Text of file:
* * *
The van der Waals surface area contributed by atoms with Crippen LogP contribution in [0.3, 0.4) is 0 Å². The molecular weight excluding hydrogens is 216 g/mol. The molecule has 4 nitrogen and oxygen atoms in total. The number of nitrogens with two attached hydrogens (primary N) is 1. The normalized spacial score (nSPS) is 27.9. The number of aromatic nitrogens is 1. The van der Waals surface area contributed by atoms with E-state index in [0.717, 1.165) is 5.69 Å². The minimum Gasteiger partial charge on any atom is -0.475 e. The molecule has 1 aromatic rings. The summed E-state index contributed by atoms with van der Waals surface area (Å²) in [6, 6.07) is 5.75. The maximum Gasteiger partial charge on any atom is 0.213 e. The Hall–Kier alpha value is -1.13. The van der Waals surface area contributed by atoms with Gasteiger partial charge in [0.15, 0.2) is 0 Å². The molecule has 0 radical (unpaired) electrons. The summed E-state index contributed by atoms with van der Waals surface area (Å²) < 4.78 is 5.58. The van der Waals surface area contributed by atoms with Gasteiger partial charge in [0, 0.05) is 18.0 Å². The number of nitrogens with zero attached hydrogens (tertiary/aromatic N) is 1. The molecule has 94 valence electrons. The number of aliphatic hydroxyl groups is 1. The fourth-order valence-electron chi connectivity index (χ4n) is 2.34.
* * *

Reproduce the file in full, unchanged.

The van der Waals surface area contributed by atoms with Crippen LogP contribution in [0.3, 0.4) is 0 Å². The molecular weight excluding hydrogens is 216 g/mol. The molecule has 4 nitrogen and oxygen atoms in total. The number of nitrogens with two attached hydrogens (primary N) is 1. The normalized spacial score (nSPS) is 27.9. The number of aromatic nitrogens is 1. The van der Waals surface area contributed by atoms with E-state index in [0.717, 1.165) is 5.69 Å². The minimum Gasteiger partial charge on any atom is -0.475 e. The molecule has 1 aromatic rings. The summed E-state index contributed by atoms with van der Waals surface area (Å²) in [6, 6.07) is 5.75. The maximum Gasteiger partial charge on any atom is 0.213 e. The Hall–Kier alpha value is -1.13. The van der Waals surface area contributed by atoms with Gasteiger partial charge in [0.15, 0.2) is 0 Å². The molecule has 0 radical (unpaired) electrons. The summed E-state index contributed by atoms with van der Waals surface area (Å²) < 4.78 is 5.58. The van der Waals surface area contributed by atoms with Gasteiger partial charge in [0, 0.05) is 18.0 Å². The number of nitrogens with zero attached hydrogens (tertiary/aromatic N) is 1. The molecule has 94 valence electrons. The number of aliphatic hydroxyl groups is 1. The fourth-order valence-electron chi connectivity index (χ4n) is 2.34.